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Life and Death Beyond Earth, an Analysis

Tamara Wilhite is a technical writer, industrial engineer, mother of two, and published sci-fi and horror author.


We know that space travel is dangerous. You can die all the normal ways, and there will be an amazing number of new ones, as well. Whether you’re living in a space habitat, the Moon or a brand new world, the question of how to deal with the dead will inevitably arise.

Disposal Out the Airlock

Science fiction regularly features the threat of throwing someone out the airlock to a terrible death. It is also presented as a way of disposing of bodies quickly. In reality, this is bad almost everywhere. If you’re in orbit around Earth, you just introduced a moderately large piece of space junk that you had control over. On a space ship traveling at a fraction of the speed of light, it may create a navigational hazard for anyone who may follow you.

Space burials best exemplified by Spock’s example in “Star Trek: The Wrath of Khan” will be reserved for the elite or they will never happen at all. Launching spacecraft requires energy in addition to the materials to build it. If you have a human-sized craft, you’ll send a valuable passenger or a similar volume of valuable trade goods before you crash it into the nearest planet or send it into the Sun. Then there’s the waste of resources that many space-dwellers need like water and salt. No, they won’t be throwing bodies – dead or alive – out the airlock.


Composting of human bodies promises to be an eco-friendly burial solution. On Earth, we have plenty of locations where we can do this safely. In space, it may not be so safe. For example, the dissolution of a body to goo and burying it in a garden on Earth doesn’t create the risk that you’ll be exposed to their gut bacteria the next time you go walking through the only local green area. Composting bodies could introduce mutated pathogens or simple prions to the food production system, since you’re likely growing crops in one or two rotations of the soil. This makes composting very unlikely on space stations and enclosed ecosystems.

You probably wouldn’t want to bury composted human bodies off-world, either. All the bacteria and fungi on and in our bodies would escape into the local ecosystem. We’ll set aside the risk that you’ve completely destroyed the local ecosystem without sufficiently building up the replacement, rendering the new world uninhabitable. Instead, the greater risk to humans is that one of those trillions of human-compatible pathogens mutates on exposure to the local ecosystem, maybe even swapping genes, and becomes a threat to colonists.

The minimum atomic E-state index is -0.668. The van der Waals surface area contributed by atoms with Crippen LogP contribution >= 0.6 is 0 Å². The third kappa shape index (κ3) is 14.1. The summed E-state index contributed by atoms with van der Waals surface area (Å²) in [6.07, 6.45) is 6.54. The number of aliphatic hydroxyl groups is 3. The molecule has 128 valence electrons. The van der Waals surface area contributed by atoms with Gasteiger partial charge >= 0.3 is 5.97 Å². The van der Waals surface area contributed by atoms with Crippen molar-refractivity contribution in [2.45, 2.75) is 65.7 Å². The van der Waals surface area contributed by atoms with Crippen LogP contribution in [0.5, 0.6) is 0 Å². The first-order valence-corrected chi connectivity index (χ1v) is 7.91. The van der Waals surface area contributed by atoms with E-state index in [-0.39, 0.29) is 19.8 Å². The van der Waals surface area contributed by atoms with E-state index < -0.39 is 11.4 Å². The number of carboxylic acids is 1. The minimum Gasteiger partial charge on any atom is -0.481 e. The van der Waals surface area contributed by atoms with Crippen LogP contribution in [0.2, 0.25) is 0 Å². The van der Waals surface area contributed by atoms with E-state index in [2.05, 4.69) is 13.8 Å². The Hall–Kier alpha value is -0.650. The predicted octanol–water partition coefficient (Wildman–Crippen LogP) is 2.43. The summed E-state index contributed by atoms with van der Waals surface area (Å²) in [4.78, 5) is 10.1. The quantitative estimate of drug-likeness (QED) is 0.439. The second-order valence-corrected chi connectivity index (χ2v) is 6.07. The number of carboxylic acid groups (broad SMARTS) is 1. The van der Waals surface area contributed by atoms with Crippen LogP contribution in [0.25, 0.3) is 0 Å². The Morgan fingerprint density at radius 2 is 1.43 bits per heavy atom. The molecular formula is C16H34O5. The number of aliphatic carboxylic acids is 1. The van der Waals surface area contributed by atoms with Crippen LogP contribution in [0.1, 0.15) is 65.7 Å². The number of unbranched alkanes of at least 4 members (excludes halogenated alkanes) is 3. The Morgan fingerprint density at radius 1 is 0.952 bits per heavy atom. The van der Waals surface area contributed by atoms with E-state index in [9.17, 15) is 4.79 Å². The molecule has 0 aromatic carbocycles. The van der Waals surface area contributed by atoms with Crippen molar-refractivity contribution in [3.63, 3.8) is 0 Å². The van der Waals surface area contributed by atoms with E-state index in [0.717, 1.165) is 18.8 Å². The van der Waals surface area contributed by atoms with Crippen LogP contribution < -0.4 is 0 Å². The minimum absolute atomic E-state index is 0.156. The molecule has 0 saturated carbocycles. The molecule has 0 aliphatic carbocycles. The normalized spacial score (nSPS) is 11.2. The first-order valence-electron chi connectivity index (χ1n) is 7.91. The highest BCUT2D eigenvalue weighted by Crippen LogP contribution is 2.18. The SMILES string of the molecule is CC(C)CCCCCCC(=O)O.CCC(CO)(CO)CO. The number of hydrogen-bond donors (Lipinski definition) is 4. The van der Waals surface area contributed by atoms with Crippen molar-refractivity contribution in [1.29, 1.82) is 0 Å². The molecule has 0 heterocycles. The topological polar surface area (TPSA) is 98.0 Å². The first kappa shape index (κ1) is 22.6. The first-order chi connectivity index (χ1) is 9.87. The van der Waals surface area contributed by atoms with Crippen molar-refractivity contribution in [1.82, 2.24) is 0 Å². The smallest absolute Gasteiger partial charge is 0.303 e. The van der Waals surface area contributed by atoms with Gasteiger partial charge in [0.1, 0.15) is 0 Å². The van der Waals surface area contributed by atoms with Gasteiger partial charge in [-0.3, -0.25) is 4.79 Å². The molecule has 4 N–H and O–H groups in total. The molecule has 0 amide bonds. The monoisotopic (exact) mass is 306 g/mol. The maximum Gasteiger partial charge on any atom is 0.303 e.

This makes burying a human body without completely sterilizing it too dangerous to consider in most cases.

Cover of My Novel "Sirat"

Cover of My Novel "Sirat"


If you’re on an alien world, locking the body away in a coffin and burying it in a tomb wastes time and resources. If you’re on the Moon, it could be a cheap way to store bodies before you send them to Earth or cremate them. In an airless environment like the Moon, internment is practical since you have so much free space. On a space station, it is unlikely due to space constraints, pun intended.

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This method of disposing of the dead is increasingly popular in the West. The cost of funeral plots is rising. With weakened family ties and some seeing history itself as oppressive, there is less interest in burying the body of a loved one where it could be visited by grandchildren. The solution for many is cremation. This is also an excellent solution for those living off-world.

If you’re on a space station, cremation sterilizes the body. The ash could be set aside in urns, mixed in concrete to build protective structures for the colony, or recycled in potting soil. If you’re on the Moon or another airless body, cremation minimizes the disease risk dead bodies pose while you don’t have to travel so far to inter the ashes if so desired. And you’re just as free to mix them in the soil of your memorial garden.

The colony can harvest the water from the body and recycle that precious resource. A majority of the ashes could be recycled, too. A small fraction of the ash volume could be dedicated however the family wants. Whether the cremains are stored in a memorial urn or turned into an artificial diamond depends on what is available, as well as personal preferences. Scattering the ashes in the local garden doesn’t pose the health hazard that composted human bodies would.

If you live on an alien world with its own ecosystem, cremation sterilizes the remains of a human body. You could have a cemetery filled with cremains, each one buried in its own spot and marked for future retrieval or visitation. Yet there is no risk that the mild virus that killed one settler mutates into the next pandemic.

This is why I think burials taking place anywhere off world will take the form of cremations. All the alternatives are too dangerous to the living.

© 2019 Tamara Wilhite


The Logician from then to now on on May 02, 2019:

Your cremation theory seems to be right on. Did you know NASA is currently developing a technique to safely and legally dispose of dead bodies in space. The Body Back plan involves placing the corpse in an airtight container and exposing it to subzero temperatures outside the ship so that it freezes.

After the body is frozen, a robotic arm will rapidly vibrate the corpse for 15 minutes. This is essentially the outer space equivalent of a cremation. By the end of the process, the body will have been turned into a fine powder.

The dehydrated remains are then stored in a container, much like an urn, and attached to the outside of the spacecraft. They will safely remain there until the ship returns to Earth.

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